Obaidur Rahman would become part of the BNP and Shah Moazzem would link up with the Jatiya Party and become Ershad’s deputy prime minister. Much later, he would join Khaleda Zia’s BNP.

Another prominent Awami Leaguer, M Korban Ali, minister for information in Bangabandhu’s government, would work closely with Sheikh Hasina before deserting her and joining the Ershad regime.

Abdul Malek Ukil, speaker of the Jatiya Sangsad, told newsmen at London’s Heathrow airport soon after August 15 that Mujib’s overthrow had been the fall of a pharaoh. Senior Awami League politician Mohiuddin Ahmed travelled to Moscow as Moshtaque’s emissary to seek the support of the Soviet leadership for the new regime.

Tofail Ahmed, political secretary to the Father of the Nation, would be arrested by the regime and subjected to indignities. Like him, there were others.

Moulana Abdul Hamid Khan Bhashani welcomed the change-over. Only months earlier, in March 1975, he had welcomed Bangabandhu to his home at Santosh, Tangail, and told him he was on the right path.

Moshtaque, who would go to prison in Zia’s times, died a few months before Sheikh Hasina led the Awami League back to power in 1996. Before his death, in a rambling interview with a weekly journal, he said he had had no hand in Bangabandhu’s killing and that he treated Sheikh Hasina and Sheikh Rehana as his own daughters.

Chashi died in mysterious circumstances in the deserts of Saudi Arabia.

Thakur went to prison over the jail killings of November 1975, was freed, and died sometime later in disgrace.

Osmany would contest the presidential election in June 1978 as a joint opposition candidate, lose to Zia and then form his Janata Party. He died in the early 1980s, in the Ershad period.

The stories could go on and on. Thus have the chronicles of a dark era, tainted with blood and painted in the lurid colours of shame, come down to the country.

Source: The Daily Star


  1. A man is known by the company he keeps, the old proverb goes. What sort of man this BANGABANDU was when he had such selfish, corrupt and so many criminals around him? The people of Bangladesh must be the most stupid people on earth if they really believe that junior military officers were the only people behind the assassination of Mujibur Rahman. No doubt Mujib was a fascist dictator and his daughter must be the most ignorant woman if she thinks that hanging some of those assassins she has punished the murderers and she has no worry for the future.

  2. Mujib is like Lac Walesa; a rebel rouser and was good to overthrow the regimes. But when it came to running the country, he was a faiure. These men are totally opposite of Nelson Mandela. Mujib was much greeider and wanted to consolidate power only in his hands and his family. He paid his price.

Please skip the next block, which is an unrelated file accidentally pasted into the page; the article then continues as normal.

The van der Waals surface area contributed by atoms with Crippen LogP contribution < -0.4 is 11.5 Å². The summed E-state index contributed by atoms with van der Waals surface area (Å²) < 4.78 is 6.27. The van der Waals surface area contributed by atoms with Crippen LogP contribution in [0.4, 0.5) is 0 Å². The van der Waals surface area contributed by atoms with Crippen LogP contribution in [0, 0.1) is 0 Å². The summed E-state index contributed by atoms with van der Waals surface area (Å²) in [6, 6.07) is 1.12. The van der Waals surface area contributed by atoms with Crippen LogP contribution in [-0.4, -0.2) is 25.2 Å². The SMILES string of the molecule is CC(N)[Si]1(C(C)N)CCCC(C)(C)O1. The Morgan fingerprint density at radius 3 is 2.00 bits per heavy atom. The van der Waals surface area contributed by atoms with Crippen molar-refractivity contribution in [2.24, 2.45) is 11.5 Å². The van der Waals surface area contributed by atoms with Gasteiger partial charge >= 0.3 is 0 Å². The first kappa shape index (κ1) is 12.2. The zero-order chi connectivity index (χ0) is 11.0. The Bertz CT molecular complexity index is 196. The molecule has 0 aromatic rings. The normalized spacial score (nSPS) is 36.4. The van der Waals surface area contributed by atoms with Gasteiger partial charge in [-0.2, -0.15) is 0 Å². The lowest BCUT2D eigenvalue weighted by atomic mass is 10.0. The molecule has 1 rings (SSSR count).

3. I beg to differ with the author that “Moulana Abdul Hamid Khan Bhashani welcomed the change-over. Only months earlier, in March 1975, he had welcomed Bangabandhu to his home at Santosh, Tangail, and told him he was on the right path”. Myself and millions those followed Maulana’s politics can vouch for that if there was one voice of dissent against the misrule of Sk. Mujib, it was Maulana.

    In fact, immediately after the formation of BAKSAL, the one party rule, by Sk. Mujib, I happened to have been a privy to a particular observation that Maulana that he made to one of his protagonists in his village home in Santosh that proved later to be so tragically true.

    This would have been sometime in February or March of 1975, the post-BAKSAL period when Maulana surrounded by his party workers and many others made this rather astounding and prophetic statement. At that informal gathering when Kazi Zafar, one of his the then party stalwarts expressed his disaapointment at the prevailing situation saying how depressing it had been that there was only one political party, one newspaper, no freedom of expression and thus no democracy in the country.The Maulana who was in a deep thought responded in a rather pensive mood, saying ” I don’t know about press freedom, democracy etc. etc. what worries me is that my taking this step (formation BAKSAL and one party rule) Mujib seems to have kept only one channel open for change of the government”.

    How prophetic and tragically truthful Maulana’s observation has been. Within the next few of months of this observation, on August 15, 1975, Sk Mujib along with his family members and close aides faced death in a surgically executed but a morally abhorent act of military coup that changed the government and indeed the political culture of Bangladesh forever! .